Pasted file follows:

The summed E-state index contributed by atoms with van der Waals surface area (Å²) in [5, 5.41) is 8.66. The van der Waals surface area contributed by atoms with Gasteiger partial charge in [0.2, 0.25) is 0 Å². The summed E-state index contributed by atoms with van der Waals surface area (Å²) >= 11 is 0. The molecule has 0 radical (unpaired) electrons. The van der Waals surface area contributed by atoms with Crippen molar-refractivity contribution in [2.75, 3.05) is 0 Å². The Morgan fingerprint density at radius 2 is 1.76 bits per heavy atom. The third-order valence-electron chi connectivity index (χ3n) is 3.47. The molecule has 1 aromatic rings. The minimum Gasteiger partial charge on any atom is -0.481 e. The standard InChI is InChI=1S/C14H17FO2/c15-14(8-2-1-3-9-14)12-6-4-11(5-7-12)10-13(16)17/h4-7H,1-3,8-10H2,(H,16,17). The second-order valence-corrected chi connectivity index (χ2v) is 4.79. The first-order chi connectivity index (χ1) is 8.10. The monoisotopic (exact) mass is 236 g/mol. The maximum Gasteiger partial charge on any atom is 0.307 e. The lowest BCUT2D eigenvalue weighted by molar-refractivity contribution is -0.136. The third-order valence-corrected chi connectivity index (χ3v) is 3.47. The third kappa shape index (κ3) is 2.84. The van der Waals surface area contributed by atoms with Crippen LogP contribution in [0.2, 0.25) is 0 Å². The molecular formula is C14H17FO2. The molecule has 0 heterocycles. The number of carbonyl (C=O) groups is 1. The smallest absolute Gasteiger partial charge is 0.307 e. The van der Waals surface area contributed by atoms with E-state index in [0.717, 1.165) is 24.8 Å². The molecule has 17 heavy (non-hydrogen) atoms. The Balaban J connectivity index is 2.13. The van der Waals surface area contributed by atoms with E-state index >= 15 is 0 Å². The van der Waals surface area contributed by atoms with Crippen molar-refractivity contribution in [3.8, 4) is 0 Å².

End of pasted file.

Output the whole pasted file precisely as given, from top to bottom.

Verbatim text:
The summed E-state index contributed by atoms with van der Waals surface area (Å²) in [5, 5.41) is 8.66. The van der Waals surface area contributed by atoms with Gasteiger partial charge in [0.2, 0.25) is 0 Å². The summed E-state index contributed by atoms with van der Waals surface area (Å²) >= 11 is 0. The molecule has 0 radical (unpaired) electrons. The van der Waals surface area contributed by atoms with Crippen molar-refractivity contribution in [2.75, 3.05) is 0 Å². The Morgan fingerprint density at radius 2 is 1.76 bits per heavy atom. The third-order valence-electron chi connectivity index (χ3n) is 3.47. The molecule has 1 aromatic rings. The minimum Gasteiger partial charge on any atom is -0.481 e. The standard InChI is InChI=1S/C14H17FO2/c15-14(8-2-1-3-9-14)12-6-4-11(5-7-12)10-13(16)17/h4-7H,1-3,8-10H2,(H,16,17). The second-order valence-corrected chi connectivity index (χ2v) is 4.79. The first-order chi connectivity index (χ1) is 8.10. The monoisotopic (exact) mass is 236 g/mol. The maximum Gasteiger partial charge on any atom is 0.307 e. The lowest BCUT2D eigenvalue weighted by molar-refractivity contribution is -0.136. The third-order valence-corrected chi connectivity index (χ3v) is 3.47. The third kappa shape index (κ3) is 2.84. The van der Waals surface area contributed by atoms with Crippen LogP contribution in [0.2, 0.25) is 0 Å². The molecular formula is C14H17FO2. The molecule has 0 heterocycles. The number of carbonyl (C=O) groups is 1. The smallest absolute Gasteiger partial charge is 0.307 e. The van der Waals surface area contributed by atoms with E-state index in [0.717, 1.165) is 24.8 Å². The molecule has 17 heavy (non-hydrogen) atoms. The Balaban J connectivity index is 2.13. The van der Waals surface area contributed by atoms with E-state index >= 15 is 0 Å². The van der Waals surface area contributed by atoms with Crippen molar-refractivity contribution in [3.8, 4) is 0 Å².